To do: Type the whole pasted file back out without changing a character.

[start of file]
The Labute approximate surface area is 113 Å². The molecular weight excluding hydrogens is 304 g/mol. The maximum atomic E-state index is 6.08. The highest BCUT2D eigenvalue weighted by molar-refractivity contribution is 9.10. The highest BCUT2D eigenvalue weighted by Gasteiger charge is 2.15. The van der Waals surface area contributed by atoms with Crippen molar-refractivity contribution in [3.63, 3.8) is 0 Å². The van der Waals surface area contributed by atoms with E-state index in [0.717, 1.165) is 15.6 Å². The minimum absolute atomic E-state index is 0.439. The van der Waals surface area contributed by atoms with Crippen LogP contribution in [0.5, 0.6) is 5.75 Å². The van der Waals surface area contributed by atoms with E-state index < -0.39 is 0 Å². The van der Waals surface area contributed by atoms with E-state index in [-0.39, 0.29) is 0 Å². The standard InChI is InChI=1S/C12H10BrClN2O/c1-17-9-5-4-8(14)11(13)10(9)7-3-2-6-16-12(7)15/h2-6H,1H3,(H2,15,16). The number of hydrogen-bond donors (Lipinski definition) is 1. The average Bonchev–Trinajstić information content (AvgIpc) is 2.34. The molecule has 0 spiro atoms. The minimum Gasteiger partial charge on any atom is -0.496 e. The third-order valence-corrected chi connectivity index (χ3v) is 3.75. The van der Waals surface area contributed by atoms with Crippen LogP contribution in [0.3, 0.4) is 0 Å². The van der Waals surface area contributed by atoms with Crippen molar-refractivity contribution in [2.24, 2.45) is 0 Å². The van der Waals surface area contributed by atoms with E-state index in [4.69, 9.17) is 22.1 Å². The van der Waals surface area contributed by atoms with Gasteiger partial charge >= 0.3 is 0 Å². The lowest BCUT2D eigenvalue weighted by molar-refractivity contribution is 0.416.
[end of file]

The Labute approximate surface area is 113 Å². The molecular weight excluding hydrogens is 304 g/mol. The maximum atomic E-state index is 6.08. The highest BCUT2D eigenvalue weighted by molar-refractivity contribution is 9.10. The highest BCUT2D eigenvalue weighted by Gasteiger charge is 2.15. The van der Waals surface area contributed by atoms with Crippen molar-refractivity contribution in [3.63, 3.8) is 0 Å². The van der Waals surface area contributed by atoms with E-state index in [0.717, 1.165) is 15.6 Å². The minimum absolute atomic E-state index is 0.439. The van der Waals surface area contributed by atoms with Crippen LogP contribution in [0.5, 0.6) is 5.75 Å². The van der Waals surface area contributed by atoms with E-state index < -0.39 is 0 Å². The van der Waals surface area contributed by atoms with E-state index in [-0.39, 0.29) is 0 Å². The standard InChI is InChI=1S/C12H10BrClN2O/c1-17-9-5-4-8(14)11(13)10(9)7-3-2-6-16-12(7)15/h2-6H,1H3,(H2,15,16). The number of hydrogen-bond donors (Lipinski definition) is 1. The average Bonchev–Trinajstić information content (AvgIpc) is 2.34. The molecule has 0 spiro atoms. The minimum Gasteiger partial charge on any atom is -0.496 e. The third-order valence-corrected chi connectivity index (χ3v) is 3.75. The van der Waals surface area contributed by atoms with Crippen LogP contribution in [0.3, 0.4) is 0 Å². The van der Waals surface area contributed by atoms with Crippen molar-refractivity contribution in [2.24, 2.45) is 0 Å². The van der Waals surface area contributed by atoms with E-state index in [4.69, 9.17) is 22.1 Å². The van der Waals surface area contributed by atoms with Gasteiger partial charge >= 0.3 is 0 Å². The lowest BCUT2D eigenvalue weighted by molar-refractivity contribution is 0.416.